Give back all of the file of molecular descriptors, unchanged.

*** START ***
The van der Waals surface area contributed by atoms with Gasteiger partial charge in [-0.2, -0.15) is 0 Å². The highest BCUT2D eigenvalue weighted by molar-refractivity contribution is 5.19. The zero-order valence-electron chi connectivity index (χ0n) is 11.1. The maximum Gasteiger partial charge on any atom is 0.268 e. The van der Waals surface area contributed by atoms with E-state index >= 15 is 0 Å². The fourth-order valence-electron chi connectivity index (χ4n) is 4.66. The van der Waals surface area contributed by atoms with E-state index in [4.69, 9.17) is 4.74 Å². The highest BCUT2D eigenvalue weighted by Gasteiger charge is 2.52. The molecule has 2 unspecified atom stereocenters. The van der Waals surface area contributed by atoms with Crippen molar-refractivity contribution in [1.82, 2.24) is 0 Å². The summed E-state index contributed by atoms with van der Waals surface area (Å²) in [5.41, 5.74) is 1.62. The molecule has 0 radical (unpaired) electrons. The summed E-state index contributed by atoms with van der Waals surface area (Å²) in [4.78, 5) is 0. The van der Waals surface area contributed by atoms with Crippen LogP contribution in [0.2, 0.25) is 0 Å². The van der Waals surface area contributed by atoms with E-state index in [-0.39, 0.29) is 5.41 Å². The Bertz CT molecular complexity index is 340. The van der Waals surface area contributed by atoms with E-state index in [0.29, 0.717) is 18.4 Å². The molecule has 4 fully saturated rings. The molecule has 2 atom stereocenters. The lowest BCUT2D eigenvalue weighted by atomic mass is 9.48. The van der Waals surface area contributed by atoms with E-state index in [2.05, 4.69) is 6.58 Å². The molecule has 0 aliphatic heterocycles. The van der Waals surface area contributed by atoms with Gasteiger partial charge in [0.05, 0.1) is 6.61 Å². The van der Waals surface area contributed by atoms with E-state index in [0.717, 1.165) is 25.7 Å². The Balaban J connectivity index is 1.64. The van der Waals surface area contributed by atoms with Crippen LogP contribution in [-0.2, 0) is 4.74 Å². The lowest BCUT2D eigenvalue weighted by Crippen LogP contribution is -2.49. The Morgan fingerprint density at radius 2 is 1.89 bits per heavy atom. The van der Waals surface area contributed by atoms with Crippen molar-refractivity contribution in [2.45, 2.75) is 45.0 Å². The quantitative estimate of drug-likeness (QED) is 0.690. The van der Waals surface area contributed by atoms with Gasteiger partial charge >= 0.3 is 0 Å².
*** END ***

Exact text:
The van der Waals surface area contributed by atoms with Gasteiger partial charge in [-0.2, -0.15) is 0 Å². The highest BCUT2D eigenvalue weighted by molar-refractivity contribution is 5.19. The zero-order valence-electron chi connectivity index (χ0n) is 11.1. The maximum Gasteiger partial charge on any atom is 0.268 e. The van der Waals surface area contributed by atoms with E-state index >= 15 is 0 Å². The fourth-order valence-electron chi connectivity index (χ4n) is 4.66. The van der Waals surface area contributed by atoms with E-state index in [4.69, 9.17) is 4.74 Å². The highest BCUT2D eigenvalue weighted by Gasteiger charge is 2.52. The molecule has 2 unspecified atom stereocenters. The van der Waals surface area contributed by atoms with Crippen molar-refractivity contribution in [1.82, 2.24) is 0 Å². The summed E-state index contributed by atoms with van der Waals surface area (Å²) in [5.41, 5.74) is 1.62. The molecule has 0 radical (unpaired) electrons. The summed E-state index contributed by atoms with van der Waals surface area (Å²) in [4.78, 5) is 0. The van der Waals surface area contributed by atoms with Crippen LogP contribution in [0.2, 0.25) is 0 Å². The van der Waals surface area contributed by atoms with E-state index in [-0.39, 0.29) is 5.41 Å². The Bertz CT molecular complexity index is 340. The van der Waals surface area contributed by atoms with E-state index in [0.29, 0.717) is 18.4 Å². The molecule has 4 fully saturated rings. The molecule has 2 atom stereocenters. The lowest BCUT2D eigenvalue weighted by atomic mass is 9.48. The van der Waals surface area contributed by atoms with E-state index in [2.05, 4.69) is 6.58 Å². The molecule has 0 aliphatic heterocycles. The van der Waals surface area contributed by atoms with Gasteiger partial charge in [0.05, 0.1) is 6.61 Å². The van der Waals surface area contributed by atoms with E-state index in [0.717, 1.165) is 25.7 Å². The Balaban J connectivity index is 1.64. The van der Waals surface area contributed by atoms with Crippen LogP contribution in [-0.2, 0) is 4.74 Å². The lowest BCUT2D eigenvalue weighted by Crippen LogP contribution is -2.49. The Morgan fingerprint density at radius 2 is 1.89 bits per heavy atom. The van der Waals surface area contributed by atoms with Crippen molar-refractivity contribution in [2.45, 2.75) is 45.0 Å². The quantitative estimate of drug-likeness (QED) is 0.690. The van der Waals surface area contributed by atoms with Gasteiger partial charge >= 0.3 is 0 Å².